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GPhC hammered over exam delay chaos


GPhC hammered over exam delay chaos

By Neil Trainis

The General Pharmaceutical Council has been accused of putting students through unnecessary stress and anxiety having again struggled to hold its registration assessment.

There were delays to yesterday’s June exam at five test centres, with students sitting the assessment at Nottingham University having to wait until late in the afternoon to start the first paper.

The regulator put the delay down to “technical issues”. According to reports on social media, computers did not arrive at the test centre until 11am.

Students also said they were forced to quarantine inside a lecture theatre without any food for hours and some said they were asked by staff to leave the building late into the evening before finishing the exam because the venue was closing.

One student said: “Left the Notts GPhC exam at 11pm, was in the building for 14 hours, sat for eight hours in starvation waiting to sit the exam – was made to press-end test 30 minutes before my exam timer was up because they ‘had to close the building,’ didn’t get to read the last 22 questions.”

Lou Beaumont, the education and training lead pharmacist at Nottingham University Hospitals, said the GPhC told her in a phone call yesterday afternoon that trainees would be able to complete the papers “or nullify and withdraw”. She described it as a “wholly unacceptable situation for trainee well-being".

At the time of going to press, the GPhC had not confirmed which other test centres had been affected.

In a statement released last night, GPhC chief executive Duncan Rudkin (pictured) said the regulator was “extremely sorry for the severe delays experienced by candidates in Nottingham” and insisted yesterday’s sitting will not count as one of the three failed attempts for students who do not pass.

“We fully appreciate the significant stress and disruption this must have caused for them in such a high-stakes assessment,” he said, promising to work alongside exam sittings provider BTL to look into the cause of the delays.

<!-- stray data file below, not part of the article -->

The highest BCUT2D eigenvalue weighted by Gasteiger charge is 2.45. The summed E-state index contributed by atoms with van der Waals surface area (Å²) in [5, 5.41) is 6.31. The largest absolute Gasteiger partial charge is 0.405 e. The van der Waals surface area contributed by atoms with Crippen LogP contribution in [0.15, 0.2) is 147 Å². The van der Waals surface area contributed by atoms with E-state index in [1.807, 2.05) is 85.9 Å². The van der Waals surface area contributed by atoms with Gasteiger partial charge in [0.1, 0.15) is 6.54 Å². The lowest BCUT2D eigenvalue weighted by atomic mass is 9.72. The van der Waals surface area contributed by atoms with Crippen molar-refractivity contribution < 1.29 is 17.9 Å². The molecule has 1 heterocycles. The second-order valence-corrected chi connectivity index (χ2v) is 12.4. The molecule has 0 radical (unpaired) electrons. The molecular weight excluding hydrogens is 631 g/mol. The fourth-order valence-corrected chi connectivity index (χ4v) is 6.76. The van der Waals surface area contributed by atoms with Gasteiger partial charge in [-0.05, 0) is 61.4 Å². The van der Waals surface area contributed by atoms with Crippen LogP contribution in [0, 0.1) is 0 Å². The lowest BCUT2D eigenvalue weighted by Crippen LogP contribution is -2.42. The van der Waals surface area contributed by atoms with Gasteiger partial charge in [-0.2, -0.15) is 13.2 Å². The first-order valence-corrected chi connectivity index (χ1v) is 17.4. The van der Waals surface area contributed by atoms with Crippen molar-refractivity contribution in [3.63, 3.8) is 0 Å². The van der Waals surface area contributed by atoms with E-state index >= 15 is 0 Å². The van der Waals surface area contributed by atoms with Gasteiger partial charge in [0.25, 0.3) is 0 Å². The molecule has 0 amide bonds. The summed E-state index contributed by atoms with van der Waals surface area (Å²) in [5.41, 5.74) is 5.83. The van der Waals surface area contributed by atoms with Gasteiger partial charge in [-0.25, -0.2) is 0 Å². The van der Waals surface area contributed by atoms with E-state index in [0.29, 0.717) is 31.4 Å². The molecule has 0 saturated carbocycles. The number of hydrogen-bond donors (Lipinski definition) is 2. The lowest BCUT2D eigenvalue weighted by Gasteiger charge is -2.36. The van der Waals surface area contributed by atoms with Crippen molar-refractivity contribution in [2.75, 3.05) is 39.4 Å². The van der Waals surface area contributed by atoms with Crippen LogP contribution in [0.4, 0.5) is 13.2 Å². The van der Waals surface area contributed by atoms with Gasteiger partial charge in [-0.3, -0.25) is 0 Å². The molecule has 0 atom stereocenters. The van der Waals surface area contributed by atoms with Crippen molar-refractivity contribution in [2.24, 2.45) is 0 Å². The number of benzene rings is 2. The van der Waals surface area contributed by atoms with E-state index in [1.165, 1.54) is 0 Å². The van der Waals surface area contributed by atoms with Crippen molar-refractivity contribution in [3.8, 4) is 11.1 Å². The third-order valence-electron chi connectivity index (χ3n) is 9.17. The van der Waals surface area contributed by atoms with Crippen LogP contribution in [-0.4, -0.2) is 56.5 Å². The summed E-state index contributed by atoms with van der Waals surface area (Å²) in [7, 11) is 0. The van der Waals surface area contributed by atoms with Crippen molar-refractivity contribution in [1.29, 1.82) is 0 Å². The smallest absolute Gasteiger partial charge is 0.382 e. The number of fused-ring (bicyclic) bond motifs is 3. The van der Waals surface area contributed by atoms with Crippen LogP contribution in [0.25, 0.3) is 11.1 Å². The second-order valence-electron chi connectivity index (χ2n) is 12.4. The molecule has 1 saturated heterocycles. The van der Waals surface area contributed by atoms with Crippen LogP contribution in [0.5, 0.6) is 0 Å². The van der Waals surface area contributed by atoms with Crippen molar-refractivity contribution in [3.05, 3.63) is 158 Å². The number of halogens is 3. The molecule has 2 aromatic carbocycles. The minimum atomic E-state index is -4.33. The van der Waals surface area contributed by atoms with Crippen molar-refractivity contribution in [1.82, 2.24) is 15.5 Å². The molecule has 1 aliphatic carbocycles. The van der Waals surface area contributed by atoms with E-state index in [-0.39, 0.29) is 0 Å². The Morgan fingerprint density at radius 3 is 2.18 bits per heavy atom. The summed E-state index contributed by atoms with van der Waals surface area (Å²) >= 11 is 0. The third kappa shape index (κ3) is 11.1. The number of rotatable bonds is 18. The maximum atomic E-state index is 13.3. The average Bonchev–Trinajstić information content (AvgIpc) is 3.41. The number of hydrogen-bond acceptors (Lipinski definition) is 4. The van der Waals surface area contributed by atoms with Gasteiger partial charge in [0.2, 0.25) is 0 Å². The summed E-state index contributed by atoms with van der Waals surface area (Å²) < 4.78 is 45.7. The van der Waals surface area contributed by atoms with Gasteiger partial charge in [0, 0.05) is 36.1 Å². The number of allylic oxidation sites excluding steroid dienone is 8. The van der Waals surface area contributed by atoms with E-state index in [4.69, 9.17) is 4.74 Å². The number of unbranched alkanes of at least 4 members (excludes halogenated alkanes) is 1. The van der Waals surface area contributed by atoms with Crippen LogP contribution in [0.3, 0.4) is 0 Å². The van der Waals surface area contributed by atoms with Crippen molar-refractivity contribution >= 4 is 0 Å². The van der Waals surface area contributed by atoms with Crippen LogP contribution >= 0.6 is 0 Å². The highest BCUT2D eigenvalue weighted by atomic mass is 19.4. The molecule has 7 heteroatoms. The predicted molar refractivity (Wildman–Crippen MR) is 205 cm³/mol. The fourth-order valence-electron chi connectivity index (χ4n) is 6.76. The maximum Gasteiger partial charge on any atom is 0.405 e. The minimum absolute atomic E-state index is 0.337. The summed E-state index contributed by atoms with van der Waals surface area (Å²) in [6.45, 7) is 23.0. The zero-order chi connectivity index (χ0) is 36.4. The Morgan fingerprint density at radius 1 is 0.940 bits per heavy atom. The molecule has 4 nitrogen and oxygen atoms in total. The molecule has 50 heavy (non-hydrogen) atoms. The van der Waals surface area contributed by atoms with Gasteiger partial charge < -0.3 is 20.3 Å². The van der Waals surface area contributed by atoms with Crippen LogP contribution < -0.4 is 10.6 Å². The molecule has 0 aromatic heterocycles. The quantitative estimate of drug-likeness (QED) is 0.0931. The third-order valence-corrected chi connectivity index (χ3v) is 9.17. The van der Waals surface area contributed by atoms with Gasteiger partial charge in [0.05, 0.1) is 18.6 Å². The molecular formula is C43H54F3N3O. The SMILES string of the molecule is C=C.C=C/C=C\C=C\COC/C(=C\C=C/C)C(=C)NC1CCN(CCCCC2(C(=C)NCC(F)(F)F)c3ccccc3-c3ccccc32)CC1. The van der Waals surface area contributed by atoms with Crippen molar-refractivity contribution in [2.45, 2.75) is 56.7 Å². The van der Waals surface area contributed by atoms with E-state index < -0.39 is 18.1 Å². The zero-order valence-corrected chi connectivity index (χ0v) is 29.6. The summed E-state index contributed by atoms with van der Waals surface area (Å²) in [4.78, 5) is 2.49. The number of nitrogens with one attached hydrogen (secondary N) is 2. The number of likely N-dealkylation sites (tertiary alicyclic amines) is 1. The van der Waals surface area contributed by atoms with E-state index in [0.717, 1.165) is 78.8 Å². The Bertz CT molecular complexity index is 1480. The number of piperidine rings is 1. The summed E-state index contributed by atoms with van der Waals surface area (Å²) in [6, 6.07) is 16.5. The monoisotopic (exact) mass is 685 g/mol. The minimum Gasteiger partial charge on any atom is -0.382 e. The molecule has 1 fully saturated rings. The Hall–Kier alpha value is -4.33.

It is not the first time the GPhC has been criticised over its handling of the assessment.

Students struggled to book their places for the March 2021 exam at test centres run by the previous exam provider Pearson Vue because they were fully booked and in Scotland, some candidates were told they would have to cross the border into England for the exam before alternative arrangements were made.

Candidates sitting the July 2021 assessment remotely were unable to sit it because of internet connection issues and a number of students in test centres also experienced technical issues.

And earlier this year, the GPhC told candidates who had booked their sitting for this summer’s exam before bookings had officially opened that their place would be cancelled and they would need to rebook before quickly performing a U-turn.

The latest episode will have done nothing to convince students and the wider pharmacy profession that the GPhC is capable of holding the assessment without any problems.

The regulator said it will contact all candidates to hear about their experiences and BTL managing director Sonya Whitworth said her company will carry out a full investigation with its test centre providers to “ensure that mitigations are put in place to prevent this happening again".

The Royal Pharmaceutical Society urged the GPhC “to ensure any foundation trainee’s progression to registration is not unfairly disrupted or delayed due to issues beyond the candidate's control".

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